“When the publisher is loading all these third-party tags from Google and others, they can fight each other. They can override each other, they cookie stack, they cheat. What's worse, you can take the whole publisher content, scrape it into a fake environment in a bot, and the bot pretends to be a user clicking on the ad. You get paid the ad revenue because the ad buyer didn't cross-check the publisher's ID in Google's Ad Exchange, which is a fraud operator against the true New York Times ad ID. It's bad. Google still gets the fee when this advertising money is stolen by fraudsters. It makes Google complicit with the fraudsters, to some degree. It misaligns the interests again, it's a conflict of interest.”
– Brave CEO Brendan Eich, 24/2/22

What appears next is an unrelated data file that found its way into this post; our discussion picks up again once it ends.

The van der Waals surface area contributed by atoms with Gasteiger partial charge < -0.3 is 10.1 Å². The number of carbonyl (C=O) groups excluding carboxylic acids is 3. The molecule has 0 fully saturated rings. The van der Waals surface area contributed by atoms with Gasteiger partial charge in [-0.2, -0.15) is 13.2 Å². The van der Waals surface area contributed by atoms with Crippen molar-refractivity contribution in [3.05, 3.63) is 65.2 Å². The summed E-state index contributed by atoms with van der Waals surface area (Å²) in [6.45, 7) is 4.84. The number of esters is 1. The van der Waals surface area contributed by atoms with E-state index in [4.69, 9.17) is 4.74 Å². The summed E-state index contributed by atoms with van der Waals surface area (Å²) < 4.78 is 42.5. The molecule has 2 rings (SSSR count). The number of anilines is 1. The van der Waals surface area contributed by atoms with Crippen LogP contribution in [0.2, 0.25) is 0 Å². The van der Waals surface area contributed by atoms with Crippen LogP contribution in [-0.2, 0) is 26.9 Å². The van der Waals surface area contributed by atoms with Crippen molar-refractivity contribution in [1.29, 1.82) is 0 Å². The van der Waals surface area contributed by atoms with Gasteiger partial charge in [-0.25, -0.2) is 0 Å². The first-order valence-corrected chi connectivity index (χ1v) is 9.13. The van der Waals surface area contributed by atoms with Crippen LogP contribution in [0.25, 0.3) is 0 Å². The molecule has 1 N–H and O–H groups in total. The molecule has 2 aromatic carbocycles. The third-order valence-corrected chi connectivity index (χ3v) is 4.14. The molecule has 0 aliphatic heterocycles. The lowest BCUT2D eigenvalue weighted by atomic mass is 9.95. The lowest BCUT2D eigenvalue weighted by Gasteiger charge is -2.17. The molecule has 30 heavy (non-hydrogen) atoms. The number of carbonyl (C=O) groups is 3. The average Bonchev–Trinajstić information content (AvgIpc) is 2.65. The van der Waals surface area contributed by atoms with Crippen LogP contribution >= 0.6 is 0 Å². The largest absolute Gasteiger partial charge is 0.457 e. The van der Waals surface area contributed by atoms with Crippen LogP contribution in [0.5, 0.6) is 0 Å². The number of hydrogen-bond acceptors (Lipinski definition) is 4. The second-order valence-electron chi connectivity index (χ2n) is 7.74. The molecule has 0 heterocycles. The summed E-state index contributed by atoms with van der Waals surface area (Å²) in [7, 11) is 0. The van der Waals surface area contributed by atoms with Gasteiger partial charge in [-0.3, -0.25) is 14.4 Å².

The MVIS CryptoCompare Media and Entertainment Leaders Index (MVMELE) fell 25% in April. The worst performer and #1 constituent, Axie Infinity (AXS, 19% weight), fell 41% after a North Korean hack of its Ronin side chain took $625M. Axie has since pledged to reimburse lost user funds. While all coins in the metaverse index were down in both USD and ETH terms, Basic Attention Token (BAT) performed the best, falling 20%. BAT’s flagship product, the Brave browser, is arguably the single largest blockchain-based application with over 50M monthly users. Brave is a privacy-focused internet browser that blocks third-party trackers and unwanted ads automatically. Turning Google’s model on its head, Brave Ads runs an open advertising platform that rewards opt-in users with 70% of the value of the ad revenue that Brave receives for any given ad campaign, denominated in the native BAT token. Brave’s latest feature, announced this month, automatically bypasses Google’s Accelerate Mobile Pages (AMP) and instead takes users straight to the original website. “AMP is harmful to users and the web at large and furthers the monopolization of the web,” according to a recent Brave blog post. Brave added 1M users last month, an all-time absolute record for the browser. The project claims a 90% ad campaign renewal rate with sponsors, including Verizon, Dentsu, BlockFi and eToro. (For more on Brave and BAT, we highly recommend listening to Brave’s origin story from Brendan Eich, the chief architect of Netscape & Mozilla, who appeared on the Acquired podcast in February.)